Music echoing for centuries in Bodrum Ancient Theater
MUĞLA – Anadolu Agency
One of the world’s oldest-known stone theaters, the Bodrum Ancient Theater has been hosting musical events for centuries.
The ancient theater in Turkey’s popular tourism center draws the interest of tourists from many parts of the world as it hosts culture and art events. Especially during summer nights, Turkish and foreign artists perform in the ancient theater.
The theater, which is one of the favorite spots for tourists during the days, draws attention also for the inlaid stone structures in some of its columns.
Bodrum Castle Underwater Archaeology Museum deputy director Tayfun Selçuk said the Bodrum Ancient Theater was one of the most important structures in the ancient city of Halicarnassus and one of the oldest stone theaters in the world.
Stating that the theater was built in the 4th century B.C., Selçuk said, “The plan of the Bodrum Ancient Theater was designed like a horseshoe. The theater is considered as similar to the Epidaurus Theater in Athens. Therefore we believe that it is one of the stone theaters in the world that dates back to the earliest era.”
He said the ancient theater was made up of two sections, which are “diazoma” and “kerkides.”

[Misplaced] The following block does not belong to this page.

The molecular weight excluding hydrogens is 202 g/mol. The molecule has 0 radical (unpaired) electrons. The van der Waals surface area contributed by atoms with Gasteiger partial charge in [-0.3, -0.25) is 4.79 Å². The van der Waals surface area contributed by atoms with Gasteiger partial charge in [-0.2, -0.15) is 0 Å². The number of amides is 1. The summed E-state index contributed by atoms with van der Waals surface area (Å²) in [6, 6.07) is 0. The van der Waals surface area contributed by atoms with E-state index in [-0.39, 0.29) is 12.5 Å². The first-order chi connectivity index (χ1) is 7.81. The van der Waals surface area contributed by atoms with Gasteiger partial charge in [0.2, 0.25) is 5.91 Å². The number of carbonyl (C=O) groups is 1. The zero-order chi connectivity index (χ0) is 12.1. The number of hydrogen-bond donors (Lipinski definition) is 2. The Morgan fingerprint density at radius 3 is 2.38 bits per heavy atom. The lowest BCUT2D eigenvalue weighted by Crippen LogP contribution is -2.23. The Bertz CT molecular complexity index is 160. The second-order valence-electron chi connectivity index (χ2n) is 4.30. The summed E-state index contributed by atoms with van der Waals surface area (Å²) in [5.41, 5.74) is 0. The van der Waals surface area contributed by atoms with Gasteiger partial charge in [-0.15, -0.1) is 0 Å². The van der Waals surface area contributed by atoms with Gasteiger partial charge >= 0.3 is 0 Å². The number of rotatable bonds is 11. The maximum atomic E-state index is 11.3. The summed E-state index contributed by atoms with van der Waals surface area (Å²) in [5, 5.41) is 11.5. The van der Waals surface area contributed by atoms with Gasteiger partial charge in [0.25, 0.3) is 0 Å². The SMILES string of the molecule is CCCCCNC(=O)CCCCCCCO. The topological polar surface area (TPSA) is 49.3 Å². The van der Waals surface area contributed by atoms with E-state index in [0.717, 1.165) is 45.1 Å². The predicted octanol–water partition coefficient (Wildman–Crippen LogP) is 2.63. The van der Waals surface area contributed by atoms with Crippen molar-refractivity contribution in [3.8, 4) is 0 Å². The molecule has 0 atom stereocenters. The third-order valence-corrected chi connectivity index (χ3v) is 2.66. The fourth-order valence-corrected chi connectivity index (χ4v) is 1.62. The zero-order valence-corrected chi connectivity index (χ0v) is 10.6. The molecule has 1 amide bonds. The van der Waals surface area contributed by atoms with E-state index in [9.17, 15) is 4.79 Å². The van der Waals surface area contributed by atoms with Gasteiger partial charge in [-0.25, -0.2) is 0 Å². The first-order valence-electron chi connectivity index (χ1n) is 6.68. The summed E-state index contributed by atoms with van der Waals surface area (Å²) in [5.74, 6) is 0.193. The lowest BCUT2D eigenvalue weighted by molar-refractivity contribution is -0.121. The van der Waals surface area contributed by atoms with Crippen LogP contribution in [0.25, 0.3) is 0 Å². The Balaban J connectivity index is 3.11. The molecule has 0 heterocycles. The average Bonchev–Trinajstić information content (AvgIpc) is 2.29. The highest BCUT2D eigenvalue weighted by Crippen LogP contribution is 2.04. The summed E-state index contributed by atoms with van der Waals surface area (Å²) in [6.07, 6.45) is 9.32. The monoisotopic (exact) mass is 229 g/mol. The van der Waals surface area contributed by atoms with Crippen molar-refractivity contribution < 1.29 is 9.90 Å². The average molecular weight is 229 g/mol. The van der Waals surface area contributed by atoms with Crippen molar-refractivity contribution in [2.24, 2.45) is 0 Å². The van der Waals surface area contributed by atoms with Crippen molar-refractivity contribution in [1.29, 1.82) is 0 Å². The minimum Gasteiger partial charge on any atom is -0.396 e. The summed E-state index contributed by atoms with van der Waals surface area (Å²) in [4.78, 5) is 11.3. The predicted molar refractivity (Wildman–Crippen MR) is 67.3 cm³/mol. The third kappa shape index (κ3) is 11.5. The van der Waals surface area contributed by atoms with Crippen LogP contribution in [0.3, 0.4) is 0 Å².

Speaking about the current situation of the Bodrum Ancient Theater, Selçuk said: “The theater has the capacity to host 10,000 people and it has been restored. The lower steps were intact but the upper parts were partly damaged by nature and people. Artistic events here still make great contribution to the cultural life of Bodrum. The theater hosts nearly 30 important events in a year. This is why it still maintains its function just like it did in the ancient era.”
Selçuk said the Bodrum Ancient Theater was built totally with stones and marbles, adding, “The sitting steps have been organized for nobles of the city. In the Roman era, the seats for priests and governors of the city were identified with inscriptions. Also, there are hollows to put sunshades in sunny weathers.”
Selçuk noted that the first restoration work was carried out in the ancient theater between 1974 and 1977. “Music has not stopped in the ancient theater since the 4th century B.C. People have been listening to music, watching plays and various culture and art events here for 2,400 years. Famous intellectuals, speakers and artists continue taking the stage here,” he said.
Selçuk said applications to organize events in the ancient theater were evaluated and that they allocated the field for such events all the time.
He noted that the Bodrum Castle was closed because of ongoing restoration works, adding, “This is why Turkish and foreign visitors go to alternative fields including the Bodrum Ancient Theater. The district has a great potential in the field of archaeological artifacts.”